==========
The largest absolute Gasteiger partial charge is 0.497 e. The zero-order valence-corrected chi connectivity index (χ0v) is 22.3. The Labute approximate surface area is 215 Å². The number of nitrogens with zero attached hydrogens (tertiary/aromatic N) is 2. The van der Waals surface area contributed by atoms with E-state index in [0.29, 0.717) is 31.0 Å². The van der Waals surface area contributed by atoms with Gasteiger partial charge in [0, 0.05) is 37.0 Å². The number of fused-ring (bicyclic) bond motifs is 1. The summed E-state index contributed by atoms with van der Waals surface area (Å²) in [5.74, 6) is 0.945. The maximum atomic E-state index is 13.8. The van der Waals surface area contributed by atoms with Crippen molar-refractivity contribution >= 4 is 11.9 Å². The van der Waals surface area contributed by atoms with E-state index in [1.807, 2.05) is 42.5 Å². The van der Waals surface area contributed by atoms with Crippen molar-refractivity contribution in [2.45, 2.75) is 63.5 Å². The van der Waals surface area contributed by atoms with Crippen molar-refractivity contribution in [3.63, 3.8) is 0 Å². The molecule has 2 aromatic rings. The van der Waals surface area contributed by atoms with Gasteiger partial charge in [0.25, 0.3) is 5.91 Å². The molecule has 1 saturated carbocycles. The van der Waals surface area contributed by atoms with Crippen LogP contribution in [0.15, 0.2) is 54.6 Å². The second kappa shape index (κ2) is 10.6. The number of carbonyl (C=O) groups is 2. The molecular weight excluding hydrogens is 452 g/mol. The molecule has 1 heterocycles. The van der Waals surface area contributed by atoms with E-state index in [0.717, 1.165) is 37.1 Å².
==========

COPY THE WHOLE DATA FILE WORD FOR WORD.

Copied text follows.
The largest absolute Gasteiger partial charge is 0.497 e. The zero-order valence-corrected chi connectivity index (χ0v) is 22.3. The Labute approximate surface area is 215 Å². The number of nitrogens with zero attached hydrogens (tertiary/aromatic N) is 2. The van der Waals surface area contributed by atoms with E-state index in [0.29, 0.717) is 31.0 Å². The van der Waals surface area contributed by atoms with Gasteiger partial charge in [0, 0.05) is 37.0 Å². The number of fused-ring (bicyclic) bond motifs is 1. The summed E-state index contributed by atoms with van der Waals surface area (Å²) in [5.74, 6) is 0.945. The maximum atomic E-state index is 13.8. The van der Waals surface area contributed by atoms with Crippen molar-refractivity contribution >= 4 is 11.9 Å². The van der Waals surface area contributed by atoms with E-state index in [1.807, 2.05) is 42.5 Å². The van der Waals surface area contributed by atoms with Crippen molar-refractivity contribution in [2.45, 2.75) is 63.5 Å². The van der Waals surface area contributed by atoms with Crippen molar-refractivity contribution in [3.63, 3.8) is 0 Å². The molecule has 2 aromatic rings. The van der Waals surface area contributed by atoms with Gasteiger partial charge in [0.25, 0.3) is 5.91 Å². The molecule has 1 saturated carbocycles. The van der Waals surface area contributed by atoms with Crippen LogP contribution in [0.15, 0.2) is 54.6 Å². The second kappa shape index (κ2) is 10.6. The number of carbonyl (C=O) groups is 2. The molecular weight excluding hydrogens is 452 g/mol. The molecule has 1 heterocycles. The van der Waals surface area contributed by atoms with E-state index in [0.717, 1.165) is 37.1 Å².